"Call of the Dragon, Pt I" Cornell #1
"Call of the Dragon, Pt II" Cornell #2
"Ruins and Hopes"
"Shield Maiden" Cornell #3
"Warrior Eternal" Cornell #4
"Childhood of a Fighter"
"The Pledge" Cornell #5
"The Rock of Discontent"
"A Tale of the Gods"
"The Miracle of Solstice Day" Cornell #6
Chapter 16 <==/ Chapter 17 (Final Chapter)
“… and I burned my finger!” Flink groaned and held up his hand. “See? It really hurts!”
Beyond the slight mark on the alreu’s finger, Cornell saw piles of rubble, smoke rising in thin columns into the dawn of the new day. Tonomai soldiers and private citizens were digging in the rubble, some others were throwing buckets of water at the remaining fires. Near the still standing portions of the Palace, a body was pulled from the debris. A healer – judging by his attitude – pushed the soldiers aside, knelt by the body and checked him for any signs of life.
“Sir?” Flink said and stretched out his hand so the burned finger would be in better view.
“Terrible, Flink. Didn’t Gabe tell you to torch only the Palace, not the buildings next door?”
The alreu frowned, looked around at the chaos he’d caused, casually sticking his finger in his mouth and sucking noisily on it. Cornell didn’t waste any time wondering how the alreu had managed to devastate half the Palace and at least three other houses. He certainly wouldn’t ask. No need to make the alreu start three or four hours of mindless babbling that might or might not contain any answers. “Uhm,” Flink said after a short while, “I got kinda lost, you know, sir? Just a little, I mean, goodness gracious, who knows where –“
“I understand,” Cornell nodded with a friendly smile.
Flink furrowed his forehead, staring at the Cayaborean with wide eyes – then a smile brightened his face.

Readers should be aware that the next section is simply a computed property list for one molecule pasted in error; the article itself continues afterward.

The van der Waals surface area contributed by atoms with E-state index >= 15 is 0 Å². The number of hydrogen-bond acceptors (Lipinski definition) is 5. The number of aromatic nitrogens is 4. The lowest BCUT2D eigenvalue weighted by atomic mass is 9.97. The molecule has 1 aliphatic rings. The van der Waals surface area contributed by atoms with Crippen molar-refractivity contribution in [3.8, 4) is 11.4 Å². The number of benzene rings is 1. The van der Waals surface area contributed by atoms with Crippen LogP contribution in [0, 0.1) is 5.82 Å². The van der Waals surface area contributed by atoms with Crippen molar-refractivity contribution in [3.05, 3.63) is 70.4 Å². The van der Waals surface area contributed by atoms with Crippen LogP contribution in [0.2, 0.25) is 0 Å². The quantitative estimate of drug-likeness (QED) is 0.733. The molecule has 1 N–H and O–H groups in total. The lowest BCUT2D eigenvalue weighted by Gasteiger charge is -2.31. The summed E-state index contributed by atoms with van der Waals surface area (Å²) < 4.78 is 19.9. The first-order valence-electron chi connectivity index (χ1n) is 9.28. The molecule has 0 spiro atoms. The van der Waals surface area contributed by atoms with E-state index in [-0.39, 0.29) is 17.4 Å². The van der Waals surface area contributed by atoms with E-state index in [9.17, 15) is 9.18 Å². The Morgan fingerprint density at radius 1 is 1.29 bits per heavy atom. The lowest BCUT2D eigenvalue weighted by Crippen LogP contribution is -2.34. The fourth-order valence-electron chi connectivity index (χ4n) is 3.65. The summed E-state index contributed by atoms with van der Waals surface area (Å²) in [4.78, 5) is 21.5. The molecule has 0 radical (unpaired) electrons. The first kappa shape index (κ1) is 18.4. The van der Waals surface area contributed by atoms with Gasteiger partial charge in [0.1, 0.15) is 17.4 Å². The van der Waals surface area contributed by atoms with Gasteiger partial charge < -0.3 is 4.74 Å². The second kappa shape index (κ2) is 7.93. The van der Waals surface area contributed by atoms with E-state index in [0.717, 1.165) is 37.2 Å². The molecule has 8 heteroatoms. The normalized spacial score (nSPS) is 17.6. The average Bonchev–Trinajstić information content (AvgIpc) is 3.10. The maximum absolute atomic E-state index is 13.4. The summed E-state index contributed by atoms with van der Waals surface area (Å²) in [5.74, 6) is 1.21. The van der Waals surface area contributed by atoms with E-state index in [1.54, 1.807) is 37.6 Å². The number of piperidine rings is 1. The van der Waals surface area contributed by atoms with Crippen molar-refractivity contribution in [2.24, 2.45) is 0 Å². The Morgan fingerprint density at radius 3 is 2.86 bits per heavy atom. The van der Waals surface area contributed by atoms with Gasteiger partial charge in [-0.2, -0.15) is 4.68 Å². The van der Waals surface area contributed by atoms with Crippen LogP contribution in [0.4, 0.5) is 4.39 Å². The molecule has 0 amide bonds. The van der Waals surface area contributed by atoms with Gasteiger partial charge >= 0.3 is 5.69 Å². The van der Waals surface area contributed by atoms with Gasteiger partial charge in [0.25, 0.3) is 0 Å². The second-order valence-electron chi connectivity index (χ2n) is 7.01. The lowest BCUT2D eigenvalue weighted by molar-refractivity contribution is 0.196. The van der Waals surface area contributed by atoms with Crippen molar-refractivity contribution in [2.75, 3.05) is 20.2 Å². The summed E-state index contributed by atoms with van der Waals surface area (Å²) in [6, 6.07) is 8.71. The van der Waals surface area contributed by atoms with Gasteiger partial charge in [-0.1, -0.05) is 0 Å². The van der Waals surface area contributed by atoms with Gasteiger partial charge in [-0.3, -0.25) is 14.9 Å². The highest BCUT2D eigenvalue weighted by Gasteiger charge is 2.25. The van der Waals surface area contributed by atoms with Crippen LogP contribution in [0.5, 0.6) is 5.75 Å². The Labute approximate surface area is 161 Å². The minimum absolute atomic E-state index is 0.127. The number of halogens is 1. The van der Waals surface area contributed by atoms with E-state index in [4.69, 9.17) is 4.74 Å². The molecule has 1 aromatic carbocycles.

Well, what do you know? Cornell thought to himself. Fake understanding, and he’ll shut up. For the time being, anyway. “Where’s Gabe?”
“Oh, back in the Palace. They’re questioning him.”
“Questioning?” Cornell repeated with sudden anger. “Whatever for?”
Flink shrugged, then started to answer, but the Cayaborean was already heading towards the Palace. In what had been a small garden area before the fire, Phindar – strange how quickly Cornell had adapted to recognizing his human appearance – was treating injured. Six of Melawdis’ troops stood nearby, set to watch him, yet the priest had converted them into orderlies as soon as he’d seen the ruins. “Phindar!” he yelled. “I need a translator!”
The cleric looked up from the body of an elderly woman, her simple dress torn apart, burn marks and gashes from falling rubble marking her. “I’m sorry, but I am quite busy,” he said in a tired, determined voice.
“Fine,” Cornell said when he’d reached the makeshift hospital. “Just tell one of the soldiers to take me to Melawdis.”
“Can’t I do that?” Flink piped from behind. Of course the alreu had followed him. How wonderful.
Phindar pointed at one soldier with a blood-drenched hand. A soft golden glow surrounded his fingers, shimmering magic that Cornell recognized as a protective spell. Decalleigh priests used it to keep wounds and their hands clean. Phindar said something in the Tonomai language to the soldier who carefully deposited the tools he’d been carrying on a small wooden table, then strode off towards the Palace entrance. “Follow him, Cornell. And be sure to have him sent back. I need every pair of hands I can use.”
“Like mine?” Flink asked, picking up one of the tools – a sharp stiletto that he started juggling instantly.
Phindar was ready to scream. Cornell chuckled, grabbed Flink’s collar and dragged him off. The stiletto fell to the ground, safely away from anyone it could hurt.
The songdwarf was seated on the governor’s throne, her short legs barely reaching the edge, while she didn’t bother trying to put her hands on the arms of the chair. “I’m sorry, but your friend needs to be debriefed. After all, he’s killed several soldiers and caused considerable damage to government property.”
“But that was me!” Flink raised his hand eagerly and stepped forward. “I did that, and now Gabe is getting de… whatevered? This isn’t fair!”